So, in summary, learning email management skills has been a tremendous time and energy saver for me. Call me today if you need any assistance with setting up an email management system!  You would be amazed at how freeing an empty inbox can be!

I also became aware of my attachment and reliance on technology. I am grateful for when it supports my efforts to make a difference and aware of the stress it sometimes causes me!  What do you see for yourself?  What is your relationship with email and technology?

My Lessons from Organizing a Freezer


Yes you read that right!  This weekend I organized a freezer.  Not just any freezer, mind you, but a walk-in freezer at a local soup kitchen where I was volunteering on behalf of a civic organization that I am a member of.  So doing what I do, they mentioned that they needed the freezer organized.  How could I say no?  I LOVE ORGANIZING A SPACE, especially when it helps a group of people do their work easier.  So sign me up, right!

Well, I learned a few lessons from this endeavor.

  • Industrial freezers are COLD.  Not just 32 degrees cold, but 0 or colder cold.
  • I am truly a southern girl!  I didn’t know how quickly cold can turn you into a mumbling mess.
  • Don’t wear capris, thin tennis shoes and a sweatshirt in a 0 degree freezer.  Luckily, my husband went home to get me a few layers of clothes and hiking boots.
  • People in all walks of life do not believe that it takes just a few moments to put something back where it belongs. Instead, we throw items anywhere we can find a space, then never find the time to make it right later.  I invite you to take just a moment or two to find the right spot OR ask where the right spot is before just putting an item where ever you can drop it quickly.  You may also want to read last week’s blog on a similar topic!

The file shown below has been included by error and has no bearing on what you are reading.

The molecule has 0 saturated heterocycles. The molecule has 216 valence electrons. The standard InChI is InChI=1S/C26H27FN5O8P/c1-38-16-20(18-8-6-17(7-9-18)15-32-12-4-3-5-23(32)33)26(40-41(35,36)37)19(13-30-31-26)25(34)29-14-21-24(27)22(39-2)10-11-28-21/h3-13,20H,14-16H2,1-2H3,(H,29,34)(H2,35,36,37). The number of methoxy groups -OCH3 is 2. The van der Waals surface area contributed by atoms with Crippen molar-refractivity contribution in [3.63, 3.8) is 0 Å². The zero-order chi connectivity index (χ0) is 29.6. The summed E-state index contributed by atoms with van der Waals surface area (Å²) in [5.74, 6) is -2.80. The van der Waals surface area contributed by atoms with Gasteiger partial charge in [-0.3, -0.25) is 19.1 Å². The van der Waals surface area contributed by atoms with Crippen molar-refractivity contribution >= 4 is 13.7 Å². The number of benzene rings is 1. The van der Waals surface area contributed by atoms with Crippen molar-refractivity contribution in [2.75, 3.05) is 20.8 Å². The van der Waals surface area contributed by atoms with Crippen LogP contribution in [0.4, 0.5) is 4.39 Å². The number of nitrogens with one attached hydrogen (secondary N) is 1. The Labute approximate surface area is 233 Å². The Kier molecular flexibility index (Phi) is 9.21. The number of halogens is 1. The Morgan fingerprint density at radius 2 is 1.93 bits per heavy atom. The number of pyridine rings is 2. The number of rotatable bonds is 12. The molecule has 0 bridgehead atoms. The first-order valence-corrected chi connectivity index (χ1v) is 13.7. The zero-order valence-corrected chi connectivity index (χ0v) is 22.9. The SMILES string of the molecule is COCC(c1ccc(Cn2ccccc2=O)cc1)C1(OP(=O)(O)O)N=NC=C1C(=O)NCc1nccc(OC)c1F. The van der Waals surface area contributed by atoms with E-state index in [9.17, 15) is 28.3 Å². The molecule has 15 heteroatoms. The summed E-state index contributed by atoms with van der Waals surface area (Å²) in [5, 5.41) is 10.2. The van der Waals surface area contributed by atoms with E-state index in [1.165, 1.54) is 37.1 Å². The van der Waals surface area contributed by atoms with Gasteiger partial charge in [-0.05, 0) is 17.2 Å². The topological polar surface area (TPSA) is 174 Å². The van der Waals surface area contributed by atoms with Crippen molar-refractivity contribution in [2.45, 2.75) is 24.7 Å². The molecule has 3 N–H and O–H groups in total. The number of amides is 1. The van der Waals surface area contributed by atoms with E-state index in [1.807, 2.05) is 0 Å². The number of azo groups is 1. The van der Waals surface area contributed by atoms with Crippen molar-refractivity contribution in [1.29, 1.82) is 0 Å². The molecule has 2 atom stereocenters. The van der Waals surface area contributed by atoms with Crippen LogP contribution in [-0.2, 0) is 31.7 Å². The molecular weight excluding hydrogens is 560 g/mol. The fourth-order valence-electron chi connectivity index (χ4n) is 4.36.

• We say yes to things before we really know what we are getting ourselves into.  I say we, because I see this with family, friends, and clients every day.  While this can allow for personal growth by giving us a challenge, it can also lead to resentment and irritation if we allow it to.  We can ask clarifying questions to allow us to better understand and better prepare for what is being asked of us!
  • People truly love to contribute to others.  If someone offers you assistance or support, find a way to say yes to their offer.  You are giving them the gift of being a contribution.
  • I love, love, love the immediate gratification of creating a space where people can do work they love and contribute to others.  [This I realized only after thawing out and getting brain function back again!]

So, would I do it again?  YES!  AND I will be better prepared for the endeavor the next time!